The seas were flat. The water was peppered with cannonball jellyfish. The fishing had been lackluster.
Then a marvel appeared.
The bulbous head of a giant whale shark began nosing at the charter fishing boat Michael Krivohlavek was working on as a mate. The boat was little more than 30 miles off Charleston — well north of the tropical waters where the huge fish are usually found.
Oddly enough, Krivohlavek had been telling customers aboard about the whale sharks he had seen earlier off Central America, just chatting to pass the time. When the head emerged, the customers crowded the boat rail, so caught up in the moment they didn't realize that one of the fishing pole reels was chattering with a catch.
"Everybody said, 'Oh my gosh,'" the 21-year-old Mount Pleasant resident recalled about the sighting in October. "They couldn't take their eyes off him."
They followed rail to rail for about 20 minutes as the shark swam around the boat, leaving Krivohlavek to reel in the amberjack.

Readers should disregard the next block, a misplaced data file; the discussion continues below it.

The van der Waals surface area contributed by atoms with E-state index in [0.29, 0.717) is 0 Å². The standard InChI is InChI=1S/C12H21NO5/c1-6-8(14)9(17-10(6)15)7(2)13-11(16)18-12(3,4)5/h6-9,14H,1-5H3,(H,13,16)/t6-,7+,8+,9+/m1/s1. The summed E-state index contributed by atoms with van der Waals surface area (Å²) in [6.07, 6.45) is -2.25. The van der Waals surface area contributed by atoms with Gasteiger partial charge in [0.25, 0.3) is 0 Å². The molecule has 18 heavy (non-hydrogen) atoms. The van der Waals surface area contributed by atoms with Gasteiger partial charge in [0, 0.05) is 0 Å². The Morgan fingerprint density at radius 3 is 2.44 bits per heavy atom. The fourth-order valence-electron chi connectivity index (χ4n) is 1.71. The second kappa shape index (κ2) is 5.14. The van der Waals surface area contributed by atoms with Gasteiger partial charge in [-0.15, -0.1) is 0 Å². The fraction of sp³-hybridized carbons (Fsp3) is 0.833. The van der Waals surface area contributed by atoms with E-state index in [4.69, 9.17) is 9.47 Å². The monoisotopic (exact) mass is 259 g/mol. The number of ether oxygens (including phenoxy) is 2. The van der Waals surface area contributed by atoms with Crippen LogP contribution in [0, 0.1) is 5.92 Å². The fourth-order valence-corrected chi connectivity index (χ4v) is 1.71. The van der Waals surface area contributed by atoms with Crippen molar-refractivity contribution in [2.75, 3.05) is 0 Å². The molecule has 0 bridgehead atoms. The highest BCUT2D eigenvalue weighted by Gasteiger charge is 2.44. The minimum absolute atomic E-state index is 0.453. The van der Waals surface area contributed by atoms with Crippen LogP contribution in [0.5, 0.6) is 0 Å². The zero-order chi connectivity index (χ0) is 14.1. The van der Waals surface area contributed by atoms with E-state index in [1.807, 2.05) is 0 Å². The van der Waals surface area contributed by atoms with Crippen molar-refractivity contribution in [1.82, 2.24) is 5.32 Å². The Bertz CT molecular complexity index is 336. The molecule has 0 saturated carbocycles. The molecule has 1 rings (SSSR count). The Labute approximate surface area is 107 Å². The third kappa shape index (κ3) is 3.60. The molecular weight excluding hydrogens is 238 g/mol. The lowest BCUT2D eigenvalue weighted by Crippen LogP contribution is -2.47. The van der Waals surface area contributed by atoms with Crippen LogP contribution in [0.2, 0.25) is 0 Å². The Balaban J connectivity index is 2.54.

Whale sharks are considered the largest fish in the ocean. They can be as long as a bus and weigh more than 30 tons. This one was at least 20 feet long.
They are docile enough that people occasionally have caught rides on them. However, the sharks are so rare in South Carolina waters that Mel Bell, the S.C. Department of Natural Resources fisheries management director, has never seen one offshore.
"They are rare, especially on the shelf (ledges offshore where anglers tend to fish)," said Bryan Frazier, a DNR scientist who works with sharks.
"If they are here I’d suspect they would be associated with the Gulf Stream or a warm water eddy from the stream," he said.
The mammoth fish are filter eaters, sucking up fish eggs and smaller bait fish. But they do feed on zooplankton such as jellies, he said.
They evidently are curious about boats, too. In Central American waters, the ones Krivohlavek has seen came up to check out the charter crafts he was aboard.
"Still, this is one of the coolest things I've seen out of Charleston," he said.
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